Exhibit | Dis/Assemble: Making Meaning from the Minassian Collection

Leaf, Minassian Collection of Persian, Mughal, and Indian Miniature Paintings

Dis/Assemble

Dis/Assemble is a collaborative effort by graduate students from across ten different humanities disciplines to construct narratives around a continuously moving archive: the Minassian Collection of Persian, Mughal, and Indian Paintings and Calligraphies at Brown University. This collection evokes questions of assemblage and disassemblage, from sifting the extraordinary from the ordinary to practices of collecting and taxonomizing. Visitors are invited to participate in the creative act of engaging with fragments and fragmentation as they behold, imagine, and truly see the objects on view.

Opening Reception & Curator’s Introduction

Monday, March 9, 2020
4:30 p.m.
John Hay Library

Discussion

“Making Meaning from the Minassian Collection”
Monday, March 9, 2020
5:30 p.m.
Lownes Room, John Hay Library

Guests

  • Dr. Navina Haidar, Nasser Sabah al-Ahmed al-Sabah Curator in Charge of the Department of Islamic Art
  • Dr. Maryam Ekhtiar, Associate Curator of the Department of Islamic Art                      The Metropolitan Museum of Art

Dates: March 9, 2019 – May 25, 2020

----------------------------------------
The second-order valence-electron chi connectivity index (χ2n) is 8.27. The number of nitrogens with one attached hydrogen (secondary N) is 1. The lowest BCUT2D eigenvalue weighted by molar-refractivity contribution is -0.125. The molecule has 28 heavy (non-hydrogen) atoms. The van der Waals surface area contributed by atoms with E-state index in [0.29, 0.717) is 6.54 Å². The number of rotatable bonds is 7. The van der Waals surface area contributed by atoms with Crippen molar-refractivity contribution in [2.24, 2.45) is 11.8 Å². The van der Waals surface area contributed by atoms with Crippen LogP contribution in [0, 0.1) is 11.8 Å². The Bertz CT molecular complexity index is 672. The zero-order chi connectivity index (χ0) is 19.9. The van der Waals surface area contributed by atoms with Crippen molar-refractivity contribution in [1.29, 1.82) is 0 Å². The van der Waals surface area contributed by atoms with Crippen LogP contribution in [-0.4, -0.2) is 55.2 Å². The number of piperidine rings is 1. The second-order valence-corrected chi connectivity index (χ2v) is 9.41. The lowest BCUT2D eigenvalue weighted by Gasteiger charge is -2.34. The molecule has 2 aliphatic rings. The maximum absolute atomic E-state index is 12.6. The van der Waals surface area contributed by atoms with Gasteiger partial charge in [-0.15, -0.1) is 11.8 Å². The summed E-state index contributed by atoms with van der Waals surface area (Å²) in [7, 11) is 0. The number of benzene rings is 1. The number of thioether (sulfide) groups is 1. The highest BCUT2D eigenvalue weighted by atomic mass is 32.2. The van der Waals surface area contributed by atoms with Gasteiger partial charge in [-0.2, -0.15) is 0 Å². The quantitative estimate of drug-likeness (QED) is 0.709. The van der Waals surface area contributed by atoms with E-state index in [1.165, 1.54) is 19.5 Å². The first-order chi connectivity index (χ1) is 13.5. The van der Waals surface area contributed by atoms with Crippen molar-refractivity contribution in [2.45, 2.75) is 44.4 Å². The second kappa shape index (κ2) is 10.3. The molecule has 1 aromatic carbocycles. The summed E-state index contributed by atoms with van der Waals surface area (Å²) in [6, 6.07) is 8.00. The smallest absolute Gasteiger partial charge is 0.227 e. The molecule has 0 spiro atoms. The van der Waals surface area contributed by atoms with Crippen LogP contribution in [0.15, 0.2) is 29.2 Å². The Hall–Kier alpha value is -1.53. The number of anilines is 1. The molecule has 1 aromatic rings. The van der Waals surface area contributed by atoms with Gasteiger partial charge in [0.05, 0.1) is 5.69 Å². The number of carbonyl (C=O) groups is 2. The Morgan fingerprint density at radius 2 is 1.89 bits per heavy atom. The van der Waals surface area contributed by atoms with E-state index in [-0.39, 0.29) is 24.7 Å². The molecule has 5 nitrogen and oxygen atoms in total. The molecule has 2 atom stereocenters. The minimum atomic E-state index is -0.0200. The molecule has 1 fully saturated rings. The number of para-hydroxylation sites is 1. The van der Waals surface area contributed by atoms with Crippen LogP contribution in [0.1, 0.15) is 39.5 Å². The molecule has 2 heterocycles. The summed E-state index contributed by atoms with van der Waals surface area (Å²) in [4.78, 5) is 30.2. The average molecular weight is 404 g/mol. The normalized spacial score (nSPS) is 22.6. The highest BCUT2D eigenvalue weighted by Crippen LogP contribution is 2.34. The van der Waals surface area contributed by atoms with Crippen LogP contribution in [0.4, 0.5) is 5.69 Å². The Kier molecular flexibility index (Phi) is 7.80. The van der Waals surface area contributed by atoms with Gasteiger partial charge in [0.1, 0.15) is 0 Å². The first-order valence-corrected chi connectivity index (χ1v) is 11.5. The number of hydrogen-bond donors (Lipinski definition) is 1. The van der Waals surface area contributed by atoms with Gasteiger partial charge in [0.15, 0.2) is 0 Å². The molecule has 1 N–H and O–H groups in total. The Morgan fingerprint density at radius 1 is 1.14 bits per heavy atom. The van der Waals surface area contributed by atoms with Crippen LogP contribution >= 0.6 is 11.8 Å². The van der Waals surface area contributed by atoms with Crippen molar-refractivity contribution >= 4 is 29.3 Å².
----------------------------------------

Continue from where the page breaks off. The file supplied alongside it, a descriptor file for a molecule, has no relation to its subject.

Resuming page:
Time: John Hay Library Hours
Location: Exhibition Gallery, John Hay Library, 20 Prospect Street, Providence

Event | John Laudun – “Are We Not Doing Phrasing Anymore?”: Towards a Cultural Informatics

On Wednesday, February 26, 2020 at 12 p.m. in the Digital Scholarship Lab at the Rockefeller Library, John Laudon, PhD will give a talk, “‘Are We Not Doing Phrasing Anymore?’: Towards a Cultural Informatics.” Organized by the Data Science Initiative, the Cogut Institute for the Humanities, and the Library’s Center for Digital Scholarship.

Free and open to the public. Refreshments will be served.

“Are We Not Doing Phrasing Anymore?: Towards a Cultural Informatics

Recent headlines reveal the profound suspicion with which statistical methods have been received within the humanities. The pervasive belief is that a chasm lies between statistics and the humanities that not only cannot be bridged but should not be attempted, at the risk of losing the human. And yet slowly and steadily, a growing number of practitioners have not only developed research programs but also pedagogical methods that open up new analytical perspectives as well as new avenues for students to explore their relationship between the subject matter and their own understanding.

This talk offers a small survey of various practices to be found in the digital humanities alongside a few experiments by the author in allowing students to experience how statistical methods in fact demystify the meaning-making process in language and empower students not only to ground their insights in things they can see and count, but also in understanding texts as nothing more than certain sequences of words, opening a path to making them better writers as well.